Foods Containing Saturated Fat And Cholesterol

Nutrition and Parkinson√Ęs Disease

Some studies suggest that dietary fat intake may increase the risk of Parkinsons.

Although having a higher intake of cholesterol can elevate a persons Parkinsons risk, having a higher intake of polyunsaturated fatty acids may reduce the risk.

Therefore, a person with Parkinsons may wish to reduce their intake of cholesterol to help control the symptoms of the condition. They may also wish to reduce the amount of saturated fat in their diet.

However, further studies are required to explore the link between dietary fat and Parkinsons.

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Who Can Give Me Advice On Diet And Eating Problems

Depending on the country you live in your doctor may be able to refer you to any of the following specialists to give advice on diet or eating problems.

  • A dietitian can provide advice on all aspects of nutrition and diet. They will advise on maintaining a healthy diet to suit your needs and symptoms, bearing in mind the medications you take
  • A speech and languagetherapist will be able to help you with swallowing problems and strategies to overcome these, as well as speech difficulties. They can also help eliminate any other possible causes of swallowing problems
  • An occupational therapist will be able to look at ideas and equipment to make food preparation and mealtimes easier .Simple changes to your kitchen and dining area can make all the difference, for example:
  • adding grab rails to help you move around safely
  • moving the position of equipment so that food preparation tools are grouped together so you dont need to move around as much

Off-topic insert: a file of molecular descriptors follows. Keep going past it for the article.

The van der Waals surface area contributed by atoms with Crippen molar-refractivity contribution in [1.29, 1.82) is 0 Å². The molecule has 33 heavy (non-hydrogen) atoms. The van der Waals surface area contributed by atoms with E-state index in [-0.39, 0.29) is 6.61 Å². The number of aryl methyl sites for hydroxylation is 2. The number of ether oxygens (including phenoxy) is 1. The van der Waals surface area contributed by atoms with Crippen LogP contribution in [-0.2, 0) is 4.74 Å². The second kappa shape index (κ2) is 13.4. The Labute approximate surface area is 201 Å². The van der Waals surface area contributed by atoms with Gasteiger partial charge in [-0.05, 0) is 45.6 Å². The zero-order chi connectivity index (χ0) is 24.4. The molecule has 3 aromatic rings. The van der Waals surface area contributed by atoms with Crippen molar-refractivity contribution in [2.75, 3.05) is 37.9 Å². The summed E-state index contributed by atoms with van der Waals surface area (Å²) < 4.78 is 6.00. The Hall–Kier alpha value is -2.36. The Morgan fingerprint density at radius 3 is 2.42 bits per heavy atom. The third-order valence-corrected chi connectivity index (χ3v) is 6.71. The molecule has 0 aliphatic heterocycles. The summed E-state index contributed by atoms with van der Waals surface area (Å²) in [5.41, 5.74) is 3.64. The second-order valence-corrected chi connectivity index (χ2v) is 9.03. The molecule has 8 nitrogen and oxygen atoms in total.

• buying a blender, microwave or small chopper, for example, to ease preparation and reduce the amount of time spent manually preparing food.

Adaptive Equipment: Plates & Bowls

  • Plate guards can stop food from falling off the edge of your plate. The guard clips onto your plate and provides an upright ring around it. Shop now.
  • Alternatively, a high-lipped plate or bowl provides similar features. Shop now.
  • A non-slip mat can be placed under your plate to stop it from moving around the table while you eat. Shop now.
  • Weighted cups can help with stability against tremor, but they may increase fatigue. Shop now.
  • A cup with a lid and a straw or spout can be helpful if tremor is an issue. Shop now.
  • A cup with two handles can make grasping easier. A handle on each side makes picking up, holding, and drinking easier and less messy. Shop now.
  • A spill-proof cup is handy if spillages are a concern. The No-spill Kangaroo cup can resist tipping/spilling if bumped or knocked. Shop now.
  • A nosey cup features a special cut-out that makes it easier to drink without tipping your head back. Nosey cups are available with or without handles. Shop now.

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Exercises For Restoring Health Breathing

There are various suggested types of exercise which can help gradually shift the equilibrium point of CO2 intolerance back to healthy states. However, all of these emphasize nose breathing over mouth breathing , and diaphragmatic breathing over chest breathing. This represents an immediate roadblock for people with PD, for whom mouth breathing is likely to have become so ingrained that it feels like the nose is permanently stuffed up, and who have diaphragms which are so frozen that it cannot voluntarily be flexed. However, it is possible to open the nose in the majority cases through some simple exercises. Robert Litman in the above video demonstrates this, and below is another video of Patrick McKeown on the topic. See also my article on how I restored nose breathing with the help of a red light anti-allergy device. It is also possible to restore access to diaphragmatic breathing, as I covered in another article, which explains how I used Block Therapy to achieve this.

Once nasal and diaphragmatic breathing is made possible there are a few different types of breathing exercises one try for restoring CO2 tolerance to more normal levels. It is important to note that these exercises are not necessarily targeted at immediate regulation of the Nervous System, unlike breathing methods designed for in-the-moment relaxation or mobilization, but are aimed at long term retraining of breathing patterns in order to restore healthy oxygenation levels to the brain and muscles.